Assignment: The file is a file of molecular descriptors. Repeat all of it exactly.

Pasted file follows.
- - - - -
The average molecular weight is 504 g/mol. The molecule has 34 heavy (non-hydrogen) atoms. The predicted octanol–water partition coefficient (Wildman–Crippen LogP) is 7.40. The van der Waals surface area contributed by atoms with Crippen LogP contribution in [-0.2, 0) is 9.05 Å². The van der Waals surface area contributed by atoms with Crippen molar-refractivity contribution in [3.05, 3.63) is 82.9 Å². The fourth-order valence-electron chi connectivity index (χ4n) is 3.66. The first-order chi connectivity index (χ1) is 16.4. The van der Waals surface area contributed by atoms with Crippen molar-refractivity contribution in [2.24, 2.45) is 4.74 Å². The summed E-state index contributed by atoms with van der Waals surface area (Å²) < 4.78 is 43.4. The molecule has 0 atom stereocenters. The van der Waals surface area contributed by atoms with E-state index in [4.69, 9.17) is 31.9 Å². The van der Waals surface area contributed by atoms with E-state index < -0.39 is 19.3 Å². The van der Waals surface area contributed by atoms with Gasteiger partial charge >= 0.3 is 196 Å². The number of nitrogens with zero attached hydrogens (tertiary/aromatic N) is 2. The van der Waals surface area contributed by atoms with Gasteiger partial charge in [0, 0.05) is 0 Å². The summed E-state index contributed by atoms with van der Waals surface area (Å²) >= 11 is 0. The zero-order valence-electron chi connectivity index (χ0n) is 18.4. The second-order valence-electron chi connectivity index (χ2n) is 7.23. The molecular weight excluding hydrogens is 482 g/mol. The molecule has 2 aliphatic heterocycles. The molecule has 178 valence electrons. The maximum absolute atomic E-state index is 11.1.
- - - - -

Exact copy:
The average molecular weight is 504 g/mol. The molecule has 34 heavy (non-hydrogen) atoms. The predicted octanol–water partition coefficient (Wildman–Crippen LogP) is 7.40. The van der Waals surface area contributed by atoms with Crippen LogP contribution in [-0.2, 0) is 9.05 Å². The van der Waals surface area contributed by atoms with Crippen molar-refractivity contribution in [3.05, 3.63) is 82.9 Å². The fourth-order valence-electron chi connectivity index (χ4n) is 3.66. The first-order chi connectivity index (χ1) is 16.4. The van der Waals surface area contributed by atoms with Crippen molar-refractivity contribution in [2.24, 2.45) is 4.74 Å². The summed E-state index contributed by atoms with van der Waals surface area (Å²) < 4.78 is 43.4. The molecule has 0 atom stereocenters. The van der Waals surface area contributed by atoms with E-state index in [4.69, 9.17) is 31.9 Å². The van der Waals surface area contributed by atoms with E-state index < -0.39 is 19.3 Å². The van der Waals surface area contributed by atoms with Gasteiger partial charge >= 0.3 is 196 Å². The number of nitrogens with zero attached hydrogens (tertiary/aromatic N) is 2. The van der Waals surface area contributed by atoms with Gasteiger partial charge in [0, 0.05) is 0 Å². The summed E-state index contributed by atoms with van der Waals surface area (Å²) >= 11 is 0. The zero-order valence-electron chi connectivity index (χ0n) is 18.4. The second-order valence-electron chi connectivity index (χ2n) is 7.23. The molecular weight excluding hydrogens is 482 g/mol. The molecule has 2 aliphatic heterocycles. The molecule has 178 valence electrons. The maximum absolute atomic E-state index is 11.1.